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Economics - Law - 23.11.2010
Tobacco: Out of sight, out of mind?
PA 323/10 Putting tobacco out of sight in shops can change the attitude of young people to smoking, while not hitting retailers in the pocket, researchers at The University of Nottingham have discovered. Academics from the University's UK Centre for Tobacco Control Studies looked at the effect of the removal of tobacco displays in the Republic of Ireland, ahead of similar legislation which is due to come into force in the UK.

Health - Law - 15.11.2010
Scientists identify criminal virus spreaders
AUSTIN, Texas — The source of HIV infection in two separate criminal cases in which men were convicted of intentionally infecting their female sexual partners was confirmed by scientists from The University of Texas at Austin and Baylor College of Medicine using evolutionary forensics. The research shows it's possible to identify the source of a cluster of diseases by analyzing the evolution of a virus within its host and between individuals.

Physics - Law - 29.10.2010
New physics law sheds light on measurement precision
29 October 2010 New physics law sheds light on measurement precision Researchers from the University of Sheffield have discovered a new law of physics that determines exactly what it costs to make a measurement with a certain precision. The discovery by Dr Pieter Kok and his team from the University´s Department of Physics and Astronomy, which was published today (29 October 2010) in the journal Physical Review Letters, will hopefully help with the detection of elusive gravitational waves, and open up new levels of miniaturisation in nanotechnology.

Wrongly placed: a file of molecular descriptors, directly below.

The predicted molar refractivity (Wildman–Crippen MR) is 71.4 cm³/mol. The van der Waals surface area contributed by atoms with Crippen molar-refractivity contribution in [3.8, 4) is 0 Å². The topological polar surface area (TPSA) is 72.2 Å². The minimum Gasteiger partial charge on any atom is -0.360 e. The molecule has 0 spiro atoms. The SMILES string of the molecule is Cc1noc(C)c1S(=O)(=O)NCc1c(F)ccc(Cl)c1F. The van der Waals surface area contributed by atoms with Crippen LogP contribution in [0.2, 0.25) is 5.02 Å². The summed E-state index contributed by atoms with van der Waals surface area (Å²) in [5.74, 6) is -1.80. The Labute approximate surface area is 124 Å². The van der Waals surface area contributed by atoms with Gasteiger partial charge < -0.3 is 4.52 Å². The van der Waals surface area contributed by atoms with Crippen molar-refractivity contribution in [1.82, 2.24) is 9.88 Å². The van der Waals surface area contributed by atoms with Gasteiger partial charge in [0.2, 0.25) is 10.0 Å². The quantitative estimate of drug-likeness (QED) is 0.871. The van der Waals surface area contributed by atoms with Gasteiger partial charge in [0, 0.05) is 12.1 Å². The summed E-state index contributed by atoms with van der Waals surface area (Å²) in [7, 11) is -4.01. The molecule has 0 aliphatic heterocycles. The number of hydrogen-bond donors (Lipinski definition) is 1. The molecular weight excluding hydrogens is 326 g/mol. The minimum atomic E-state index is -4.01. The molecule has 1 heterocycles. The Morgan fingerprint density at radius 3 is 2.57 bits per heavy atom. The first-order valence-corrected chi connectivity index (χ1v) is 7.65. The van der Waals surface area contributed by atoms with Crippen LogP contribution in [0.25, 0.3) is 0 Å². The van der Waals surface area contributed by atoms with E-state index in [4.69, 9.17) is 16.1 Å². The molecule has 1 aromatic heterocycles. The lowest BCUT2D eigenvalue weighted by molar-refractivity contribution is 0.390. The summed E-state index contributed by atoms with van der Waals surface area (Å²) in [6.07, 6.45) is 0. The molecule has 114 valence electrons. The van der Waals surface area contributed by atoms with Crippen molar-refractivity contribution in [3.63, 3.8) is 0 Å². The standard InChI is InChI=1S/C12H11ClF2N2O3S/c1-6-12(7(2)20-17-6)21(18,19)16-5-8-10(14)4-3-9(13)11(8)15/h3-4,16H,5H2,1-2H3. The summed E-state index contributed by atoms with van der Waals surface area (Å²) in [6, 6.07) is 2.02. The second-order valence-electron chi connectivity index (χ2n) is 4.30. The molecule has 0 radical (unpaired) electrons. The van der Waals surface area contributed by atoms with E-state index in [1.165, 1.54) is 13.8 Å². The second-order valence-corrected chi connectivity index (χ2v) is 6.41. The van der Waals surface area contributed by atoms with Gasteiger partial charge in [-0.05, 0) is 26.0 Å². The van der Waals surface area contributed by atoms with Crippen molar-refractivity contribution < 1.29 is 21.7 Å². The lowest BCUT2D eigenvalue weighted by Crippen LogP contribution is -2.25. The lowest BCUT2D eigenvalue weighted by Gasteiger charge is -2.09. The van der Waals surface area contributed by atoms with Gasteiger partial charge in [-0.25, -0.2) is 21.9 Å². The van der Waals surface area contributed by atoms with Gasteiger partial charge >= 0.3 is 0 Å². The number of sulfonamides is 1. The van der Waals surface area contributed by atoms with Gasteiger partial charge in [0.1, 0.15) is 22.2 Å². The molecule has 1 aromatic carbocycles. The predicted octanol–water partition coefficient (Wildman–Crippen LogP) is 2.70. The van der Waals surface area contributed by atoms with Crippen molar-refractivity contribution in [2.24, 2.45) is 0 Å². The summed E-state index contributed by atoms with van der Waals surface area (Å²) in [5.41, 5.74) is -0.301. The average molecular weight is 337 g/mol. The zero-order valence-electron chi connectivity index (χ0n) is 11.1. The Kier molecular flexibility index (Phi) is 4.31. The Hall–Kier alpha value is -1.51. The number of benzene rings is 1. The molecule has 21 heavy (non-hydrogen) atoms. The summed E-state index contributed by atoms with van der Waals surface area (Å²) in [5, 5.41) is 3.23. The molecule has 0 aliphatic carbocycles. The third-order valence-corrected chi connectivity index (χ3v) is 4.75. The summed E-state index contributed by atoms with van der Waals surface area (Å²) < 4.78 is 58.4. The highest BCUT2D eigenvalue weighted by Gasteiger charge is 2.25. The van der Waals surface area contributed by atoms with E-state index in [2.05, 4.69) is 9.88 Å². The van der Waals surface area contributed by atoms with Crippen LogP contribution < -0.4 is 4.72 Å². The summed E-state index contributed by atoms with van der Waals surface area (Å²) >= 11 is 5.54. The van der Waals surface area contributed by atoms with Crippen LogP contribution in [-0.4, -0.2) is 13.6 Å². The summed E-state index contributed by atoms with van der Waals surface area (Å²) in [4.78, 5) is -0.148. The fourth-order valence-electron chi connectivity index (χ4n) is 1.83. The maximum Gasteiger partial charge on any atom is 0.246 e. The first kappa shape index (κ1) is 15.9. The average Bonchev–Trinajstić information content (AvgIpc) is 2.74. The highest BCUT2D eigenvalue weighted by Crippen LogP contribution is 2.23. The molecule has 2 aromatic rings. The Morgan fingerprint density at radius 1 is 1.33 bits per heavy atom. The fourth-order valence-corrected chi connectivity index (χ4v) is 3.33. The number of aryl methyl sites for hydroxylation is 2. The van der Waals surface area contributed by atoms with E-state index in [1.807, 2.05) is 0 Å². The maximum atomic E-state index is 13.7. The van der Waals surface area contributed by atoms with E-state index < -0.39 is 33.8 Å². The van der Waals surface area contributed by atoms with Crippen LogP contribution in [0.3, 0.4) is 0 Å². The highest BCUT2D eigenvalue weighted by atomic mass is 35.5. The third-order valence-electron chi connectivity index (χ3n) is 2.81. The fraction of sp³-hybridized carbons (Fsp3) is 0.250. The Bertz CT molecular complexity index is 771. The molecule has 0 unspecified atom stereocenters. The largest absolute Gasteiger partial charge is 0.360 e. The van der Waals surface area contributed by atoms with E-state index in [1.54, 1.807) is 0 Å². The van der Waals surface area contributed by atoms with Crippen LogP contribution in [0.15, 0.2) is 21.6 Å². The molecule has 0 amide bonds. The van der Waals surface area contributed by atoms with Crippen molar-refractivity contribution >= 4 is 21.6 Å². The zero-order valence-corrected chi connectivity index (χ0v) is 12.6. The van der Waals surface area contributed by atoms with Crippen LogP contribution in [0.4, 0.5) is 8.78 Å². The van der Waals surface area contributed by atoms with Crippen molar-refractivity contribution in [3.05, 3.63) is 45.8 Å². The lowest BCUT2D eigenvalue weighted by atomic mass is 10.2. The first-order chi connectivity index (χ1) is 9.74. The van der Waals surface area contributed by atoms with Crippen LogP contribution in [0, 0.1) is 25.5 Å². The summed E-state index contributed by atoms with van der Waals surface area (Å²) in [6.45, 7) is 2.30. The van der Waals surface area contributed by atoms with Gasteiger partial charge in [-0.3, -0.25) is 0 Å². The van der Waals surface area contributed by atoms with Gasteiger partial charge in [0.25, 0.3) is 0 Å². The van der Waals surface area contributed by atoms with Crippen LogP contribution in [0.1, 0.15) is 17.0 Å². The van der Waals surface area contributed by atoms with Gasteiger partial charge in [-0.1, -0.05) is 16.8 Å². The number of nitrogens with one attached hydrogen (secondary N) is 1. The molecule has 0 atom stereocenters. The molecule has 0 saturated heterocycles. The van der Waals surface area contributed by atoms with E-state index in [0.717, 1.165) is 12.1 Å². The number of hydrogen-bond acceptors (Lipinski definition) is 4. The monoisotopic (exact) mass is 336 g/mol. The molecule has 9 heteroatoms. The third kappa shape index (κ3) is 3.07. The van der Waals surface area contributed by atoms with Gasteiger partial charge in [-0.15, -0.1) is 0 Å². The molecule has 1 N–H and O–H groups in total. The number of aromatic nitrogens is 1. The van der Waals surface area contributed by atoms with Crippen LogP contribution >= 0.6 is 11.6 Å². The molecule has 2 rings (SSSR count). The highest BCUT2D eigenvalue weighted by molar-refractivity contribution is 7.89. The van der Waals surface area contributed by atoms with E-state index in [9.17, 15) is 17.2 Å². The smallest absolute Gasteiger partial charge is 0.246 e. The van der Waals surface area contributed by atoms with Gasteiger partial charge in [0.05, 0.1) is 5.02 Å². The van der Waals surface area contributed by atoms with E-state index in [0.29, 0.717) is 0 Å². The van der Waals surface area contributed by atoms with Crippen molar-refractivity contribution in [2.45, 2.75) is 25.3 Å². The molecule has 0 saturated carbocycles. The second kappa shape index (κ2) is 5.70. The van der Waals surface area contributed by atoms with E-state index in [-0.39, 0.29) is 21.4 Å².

Health - Law - 22.10.2010
Geeks r us: UCL scientists join movement for libel reform
UCL scientists Dr Lewis Dartnell and Dr Petra Boynton explain their motivation for posing for Geek Calendar, a project in aid of libel reform that launches this week. "The Geek Calendar is a fantastic venture started by three expert science communicators: Dr Alice Bell (Imperial College London), Mun-Keat Looi andáLouise Crane (Wellcome Trust).

Law - 08.10.2010
Up in smoke - prohibition of cannabis proves counter-productive
7 Oct 2010 Prohibition of cannabis in the United States may be counter-productive, with a new study showing that a period of increased law enforcement against the drug coincided with an increase in the number of young adult cannabis users smoking cheaper and more potent produce.

Law - 06.10.2010
Ban on cigarette sales to teens has done little to reduce access to tobacco, study finds
Ban on cigarette sales to teens has done little to reduce access to tobacco, study finds
Liverpool, UK - 6 October 2010: Researchers at the University of Liverpool have found that banning under-18s from buying cigarettes has had little impact on young people┬┐s access to tobacco and large numbers buy cigarettes via strangers. The study, in collaboration with the University of Edinburgh, found a widespread acceptance of underage sales in some communities and significant numbers of young people waiting outside shops and asking strangers to buy cigarettes for them.

Physics - Law - 19.08.2010
High speed beams, heaps of excitement and hunting the Higgs boson